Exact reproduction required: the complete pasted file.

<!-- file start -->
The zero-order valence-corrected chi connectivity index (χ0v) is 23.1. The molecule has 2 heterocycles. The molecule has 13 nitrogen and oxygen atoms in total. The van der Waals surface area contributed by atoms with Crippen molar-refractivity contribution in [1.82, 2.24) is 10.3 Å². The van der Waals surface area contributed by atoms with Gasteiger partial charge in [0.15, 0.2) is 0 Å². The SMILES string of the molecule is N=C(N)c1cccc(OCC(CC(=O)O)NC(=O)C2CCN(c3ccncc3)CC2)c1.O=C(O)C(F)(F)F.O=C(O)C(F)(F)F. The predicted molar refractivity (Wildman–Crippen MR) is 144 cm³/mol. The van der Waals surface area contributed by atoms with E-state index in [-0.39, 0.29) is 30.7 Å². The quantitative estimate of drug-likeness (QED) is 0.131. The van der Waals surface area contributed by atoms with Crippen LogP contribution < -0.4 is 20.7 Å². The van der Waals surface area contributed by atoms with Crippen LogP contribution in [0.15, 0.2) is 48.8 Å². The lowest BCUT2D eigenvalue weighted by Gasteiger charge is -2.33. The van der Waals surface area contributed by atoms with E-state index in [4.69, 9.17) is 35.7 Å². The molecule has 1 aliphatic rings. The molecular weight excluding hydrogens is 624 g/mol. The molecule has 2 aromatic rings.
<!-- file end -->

The zero-order valence-corrected chi connectivity index (χ0v) is 23.1. The molecule has 2 heterocycles. The molecule has 13 nitrogen and oxygen atoms in total. The van der Waals surface area contributed by atoms with Crippen molar-refractivity contribution in [1.82, 2.24) is 10.3 Å². The van der Waals surface area contributed by atoms with Gasteiger partial charge in [0.15, 0.2) is 0 Å². The SMILES string of the molecule is N=C(N)c1cccc(OCC(CC(=O)O)NC(=O)C2CCN(c3ccncc3)CC2)c1.O=C(O)C(F)(F)F.O=C(O)C(F)(F)F. The predicted molar refractivity (Wildman–Crippen MR) is 144 cm³/mol. The van der Waals surface area contributed by atoms with E-state index in [-0.39, 0.29) is 30.7 Å². The quantitative estimate of drug-likeness (QED) is 0.131. The van der Waals surface area contributed by atoms with Crippen LogP contribution < -0.4 is 20.7 Å². The van der Waals surface area contributed by atoms with Crippen LogP contribution in [0.15, 0.2) is 48.8 Å². The lowest BCUT2D eigenvalue weighted by Gasteiger charge is -2.33. The van der Waals surface area contributed by atoms with E-state index in [4.69, 9.17) is 35.7 Å². The molecule has 1 aliphatic rings. The molecular weight excluding hydrogens is 624 g/mol. The molecule has 2 aromatic rings.